Usage: juicer.sh [-g genomeID] [-d topDir] [-q queue] [-l long queue] [-s site] [-a about] [-R end] [-S stage] [-p chrom.sizes path] [-y restriction site file] [-z reference genome file] [-C chunk size] [-D Juicer scripts directory] [-Q queue time limit] [-L long queue time limit] [-e] [-h] [-x] * [genomeID] must be defined in the script, e.g. "hg19" or "mm10" (default "hg19"); alternatively, it can be defined using the -z command * [topDir] is the top level directory (default "/Users/nchernia/Downloads/neva-muck/UGER") [topDir]/fastq must contain the fastq files [topDir]/splits will be created to contain the temporary split files [topDir]/aligned will be created for the final alignment * [queue] is the queue for running alignments (default "short") * [long queue] is the queue for running longer jobs such as the hic file creation (default "long") * [site] must be defined in the script, e.g. "HindIII" or "MboI" (default "none") * [about]: enter description of experiment, enclosed in single quotes * [stage]: must be one of "chimeric", "merge", "dedup", "final", "postproc", or "early". -Use "chimeric" when alignments are done but chimeric handling has not finished -Use "merge" when alignment has finished but the merged_sort file has not yet been created. -Use "dedup" when the files have been merged into merged_sort but merged_nodups has not yet been created. -Use "final" when the reads have been deduped into merged_nodups but the final stats and hic files have not yet been created. -Use "postproc" when the hic files have been created and only postprocessing feature annotation remains to be completed. -Use "early" for an early exit, before the final creation of the stats and hic files * [chrom.sizes path]: enter path for chrom.sizes file * [restriction site file]: enter path for restriction site file (locations of restriction sites in genome; can be generated with the script (misc/generate_site_positions.py) ) * [reference genome file]: enter path for reference sequence file, BWA index files must be in same directory * [chunk size]: number of lines in split files, must be multiple of 4 (default 90000000, which equals 22.5 million reads) * [Juicer scripts directory]: set the Juicer directory, which should have scripts/ references/ and restriction_sites/ underneath it (default /broad/aidenlab) * [queue time limit]: time limit for queue, i.e. -W 12:00 is 12 hours (default 1200) * [long queue time limit]: time limit for long queue, i.e. -W 168:00 is one week (default 3600) * -f: include fragment-delimited maps from hic file creation * -e: early exit * -h: print this help and exit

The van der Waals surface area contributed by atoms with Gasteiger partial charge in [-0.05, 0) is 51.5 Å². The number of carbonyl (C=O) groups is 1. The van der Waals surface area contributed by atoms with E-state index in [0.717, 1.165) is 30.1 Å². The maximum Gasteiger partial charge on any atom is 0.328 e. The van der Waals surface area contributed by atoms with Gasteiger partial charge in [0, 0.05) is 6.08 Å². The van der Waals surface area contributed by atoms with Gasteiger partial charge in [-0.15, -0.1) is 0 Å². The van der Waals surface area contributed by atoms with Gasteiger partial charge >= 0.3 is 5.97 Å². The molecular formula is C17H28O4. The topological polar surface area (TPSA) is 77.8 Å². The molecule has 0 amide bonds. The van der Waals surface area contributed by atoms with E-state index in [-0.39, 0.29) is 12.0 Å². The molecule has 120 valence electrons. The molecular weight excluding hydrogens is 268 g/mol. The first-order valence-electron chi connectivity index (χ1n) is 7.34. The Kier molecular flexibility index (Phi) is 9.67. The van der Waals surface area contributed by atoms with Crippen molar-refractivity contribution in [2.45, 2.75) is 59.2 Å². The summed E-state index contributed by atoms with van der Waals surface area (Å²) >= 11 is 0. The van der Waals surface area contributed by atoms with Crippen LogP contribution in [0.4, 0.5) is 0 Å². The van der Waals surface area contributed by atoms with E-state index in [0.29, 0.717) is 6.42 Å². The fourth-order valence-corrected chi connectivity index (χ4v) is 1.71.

- Running Juicer with no arguments will run it with genomeID hg19 and site MboI